Well, that woke me up. Take it seriously? Shucks, I’m one of those – I take it seriously. I was duly insulted and under normal circumstances I’d stridently mount a rousing defense, but his comments deserve consideration, and have therefore lingered with me since. The question arises as to whether anything suspected of paranormal origin should ever be investigated by anyone outside of a purely scientific or clinical background. After all, plumbers don’t diagnose an illness – we rely on medical science for that, where trained individuals make decisions based on facts and proven realities. We don’t allow the kid who delivers the pizza to set policy about our nuclear stockpile, or to negotiate treaties based on his “sense of things.”

There’s no Ph.D. in paranormal science; no established practicum for spirit communication. In fact, all we’ve got are a lot of folks like you and me, and I don’t know about you, but I’m just not sure of the final impact of my work. Am I a purveyor of false hope? Is every EVP I capture just one more exercise in sophistry? Is mankind better off knowing nothing until something can be proven? Since so much of what we do is based on an individual’s understanding of unsubstantiated theory, isn’t it possible we might offer no more than regurgitated folklore and potentially errant interpretations of ambiguous evidence?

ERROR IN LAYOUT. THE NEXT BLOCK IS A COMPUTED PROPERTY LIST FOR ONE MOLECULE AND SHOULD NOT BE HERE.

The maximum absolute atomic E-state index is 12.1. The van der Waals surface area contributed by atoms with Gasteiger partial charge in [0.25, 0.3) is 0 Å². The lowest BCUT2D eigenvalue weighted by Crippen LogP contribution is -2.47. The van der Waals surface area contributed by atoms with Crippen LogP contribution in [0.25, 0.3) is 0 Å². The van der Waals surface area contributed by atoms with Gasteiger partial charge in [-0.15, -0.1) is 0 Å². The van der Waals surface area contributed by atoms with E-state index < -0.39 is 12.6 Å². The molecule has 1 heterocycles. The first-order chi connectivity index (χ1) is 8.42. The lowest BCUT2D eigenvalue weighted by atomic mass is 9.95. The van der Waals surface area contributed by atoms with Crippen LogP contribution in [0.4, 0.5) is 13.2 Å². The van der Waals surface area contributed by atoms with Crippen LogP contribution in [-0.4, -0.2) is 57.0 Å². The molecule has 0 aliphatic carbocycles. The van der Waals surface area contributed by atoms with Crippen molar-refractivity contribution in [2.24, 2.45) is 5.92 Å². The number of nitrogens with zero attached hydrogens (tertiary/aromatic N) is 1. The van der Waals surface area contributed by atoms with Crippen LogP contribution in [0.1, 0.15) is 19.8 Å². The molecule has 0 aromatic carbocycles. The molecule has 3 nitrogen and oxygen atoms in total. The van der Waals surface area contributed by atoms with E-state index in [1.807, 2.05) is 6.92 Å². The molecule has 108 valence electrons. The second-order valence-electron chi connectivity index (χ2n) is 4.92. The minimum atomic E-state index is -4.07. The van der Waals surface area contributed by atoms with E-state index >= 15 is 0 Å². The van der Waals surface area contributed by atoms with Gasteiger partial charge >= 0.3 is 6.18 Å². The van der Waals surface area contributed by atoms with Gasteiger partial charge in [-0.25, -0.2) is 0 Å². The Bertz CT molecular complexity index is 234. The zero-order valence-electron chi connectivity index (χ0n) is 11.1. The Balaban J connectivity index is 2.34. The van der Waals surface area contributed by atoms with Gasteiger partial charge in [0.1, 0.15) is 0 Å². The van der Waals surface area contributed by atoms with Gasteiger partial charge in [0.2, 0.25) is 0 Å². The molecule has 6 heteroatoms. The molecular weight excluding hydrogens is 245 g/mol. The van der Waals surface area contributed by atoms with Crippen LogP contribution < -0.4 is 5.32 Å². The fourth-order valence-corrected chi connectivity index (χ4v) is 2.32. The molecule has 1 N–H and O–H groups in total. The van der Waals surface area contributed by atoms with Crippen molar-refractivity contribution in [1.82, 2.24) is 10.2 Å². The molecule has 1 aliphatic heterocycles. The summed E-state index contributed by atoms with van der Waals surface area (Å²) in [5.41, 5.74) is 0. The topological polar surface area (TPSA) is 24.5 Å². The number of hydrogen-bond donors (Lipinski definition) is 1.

I can deal with being wrong, because in the paranormal, most of us are, most of the time. But how does that help our clients? They assume we know what we’re doing; that we can identify their problem, and affect solutions. Can we? Or are we metaphorically firing in the dark in the hopes of hitting something – anything? And what is the collateral damage of our actions? I’ve seen the look in some client’s eyes – a kind of desperate hope that finally someone can help them, but is that what we’re doing?

I know that most of our hearts are in the right place; that the basis for our efforts come from a strong need to understand that which is unexplainable. But what if all the theories, ideas, and analytics are wrong? What if, out of thousands of possible answers, only those we’ve overlooked are accurate? Perhaps we’re unable to comprehend the truth, or too primitive to recognize it all around us. Good intentions or not, perhaps even our best efforts are doomed to become lies.

Personally, I think our need to believe in something beyond the physical life is at the core here, and if EVP give us the hope that existence can be everlasting, I don’t see a problem. If you object to that kind of hope; if you don’t want people to believe in an afterlife; if you think others should be quiet so that your point of view will prevail, then maybe you’re the problem – not me. But you almost had me there.
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Voices From Forever by Randall Keller Available on Amazon
There Is No Silence by Randall Keller Available on Amazon.